Featured Research

from universities, journals, and other organizations

The art of mindreading: Empathy or rational inference?

Date:
May 17, 2010
Source:
Elsevier
Summary:
The ability to infer what another person is thinking is an essential tool for social interaction and is known by neuroscientists as "Theory of Mind," but how does the brain actually allow us to do this?

The ability to infer what another person is thinking is an essential tool for social interaction and is known by neuroscientists as "Theory of Mind" (ToM), but how does the brain actually allow us to do this? We are able to rationally infer what someone knows, thinks, or intends, but we are also able to "slip into their shoes" and infer how they feel, and it seems that the brain processes these different types of information in different ways, as confirmed by a new report in the June 2010 issue of Elsevier's Cortex.

Prof. Elke Kalbe and colleagues from the Institute of Neuroscience and Medicine at the Research Centre Juelich and the Neurological University Clinic Cologne, Germany, studied a group of male volunteers as they performed a computerized task, which assessed their abilities in both emotional and rational inference. The researchers then applied repetitive transcranial magnetic stimulation (rTMS) to a part of the brain thought to be involved in rational inference -- the right dorsolateral prefrontal cortex -- in order to interfere temporarily with the activity in that part of the brain and test its effect on the ToM abilities of the volunteers.

The findings showed that the temporary interference in this particular area of the brain had an effect on the rational inference abilities (cognitive ToM) of the volunteers, but not on their abilities to infer emotions (affective ToM). "The study corroborates the notion that cognitive and affective ToM are functionally independent and that these subcomponents are mediated by at least partly different neural pathways," notes Prof. Kalbe. Although the distinction between these two aspects of "mindreading" had already been made, the brain pathways for rational inference processes had not been well understood previously.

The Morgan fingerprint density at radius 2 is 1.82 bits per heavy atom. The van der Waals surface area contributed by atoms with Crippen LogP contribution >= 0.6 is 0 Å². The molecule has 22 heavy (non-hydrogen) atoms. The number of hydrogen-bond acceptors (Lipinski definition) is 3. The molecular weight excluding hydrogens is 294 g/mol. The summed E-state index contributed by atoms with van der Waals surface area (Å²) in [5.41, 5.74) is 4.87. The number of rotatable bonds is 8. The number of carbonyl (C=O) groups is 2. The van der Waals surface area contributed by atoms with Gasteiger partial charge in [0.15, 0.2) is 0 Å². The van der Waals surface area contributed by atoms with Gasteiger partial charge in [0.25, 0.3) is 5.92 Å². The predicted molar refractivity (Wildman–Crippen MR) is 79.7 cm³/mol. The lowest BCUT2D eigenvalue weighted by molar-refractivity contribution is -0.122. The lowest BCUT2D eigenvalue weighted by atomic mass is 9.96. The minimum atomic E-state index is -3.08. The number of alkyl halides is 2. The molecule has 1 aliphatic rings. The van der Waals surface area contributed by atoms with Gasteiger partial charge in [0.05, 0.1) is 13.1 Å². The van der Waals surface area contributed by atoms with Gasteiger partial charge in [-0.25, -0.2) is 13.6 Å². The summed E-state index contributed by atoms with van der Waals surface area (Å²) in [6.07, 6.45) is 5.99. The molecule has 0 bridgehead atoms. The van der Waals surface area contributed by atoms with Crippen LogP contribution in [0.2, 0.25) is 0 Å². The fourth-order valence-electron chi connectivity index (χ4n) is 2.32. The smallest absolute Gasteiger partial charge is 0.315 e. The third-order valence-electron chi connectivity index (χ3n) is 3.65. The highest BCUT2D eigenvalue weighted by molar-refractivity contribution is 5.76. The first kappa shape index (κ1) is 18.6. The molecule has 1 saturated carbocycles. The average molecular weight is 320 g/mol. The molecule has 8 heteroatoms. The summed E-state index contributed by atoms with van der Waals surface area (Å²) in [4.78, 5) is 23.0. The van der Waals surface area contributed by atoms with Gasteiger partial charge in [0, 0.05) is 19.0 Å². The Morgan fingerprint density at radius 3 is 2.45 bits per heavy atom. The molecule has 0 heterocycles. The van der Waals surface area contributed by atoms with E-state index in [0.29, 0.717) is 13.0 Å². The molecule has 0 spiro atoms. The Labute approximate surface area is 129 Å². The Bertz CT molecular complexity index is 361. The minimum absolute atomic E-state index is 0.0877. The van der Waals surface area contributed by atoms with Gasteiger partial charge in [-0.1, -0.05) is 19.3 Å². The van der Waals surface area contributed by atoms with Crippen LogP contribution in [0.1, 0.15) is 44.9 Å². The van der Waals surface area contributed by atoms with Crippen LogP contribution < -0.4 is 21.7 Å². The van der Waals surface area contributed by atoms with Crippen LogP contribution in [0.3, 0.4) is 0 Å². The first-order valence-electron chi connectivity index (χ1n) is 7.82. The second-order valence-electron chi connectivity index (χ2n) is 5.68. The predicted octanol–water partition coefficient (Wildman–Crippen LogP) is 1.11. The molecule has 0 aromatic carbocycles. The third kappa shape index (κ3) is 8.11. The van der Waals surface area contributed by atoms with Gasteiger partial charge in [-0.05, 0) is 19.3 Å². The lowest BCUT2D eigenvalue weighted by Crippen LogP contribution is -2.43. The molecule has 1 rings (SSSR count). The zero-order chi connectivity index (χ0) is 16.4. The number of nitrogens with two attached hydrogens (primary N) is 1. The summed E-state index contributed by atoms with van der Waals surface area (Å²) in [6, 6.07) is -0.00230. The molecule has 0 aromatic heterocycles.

Coauthor Prof. Matthias Brand, from the University of Duisburg-Essen, adds that this new study "specifically underlines the relevance of the dorsolateral prefrontal cortex for cognitive aspects of ToM." He also points out that this suggests that certain skills and behaviours known as "executive functions," such as cognitive flexibility and set-shifting, may be important while the brain is working out what someone else is thinking.


Story Source:

The above story is based on materials provided by Elsevier. Note: Materials may be edited for content and length.


Journal Reference:

  1. Elke Kalbe, Marius Schlegel, Alexander T. Sack, Dennis A. Nowak, Manuel Dafotakis, Christopher Bangard, Matthias Brand, Simone Shamay-Tsoory, Oezguer A. Onur, Josef Kessler. Dissociating cognitive from affective theory of mind: A TMS study. Cortex, 2010; 46 (6): 769 DOI: 10.1016/j.cortex.2009.07.010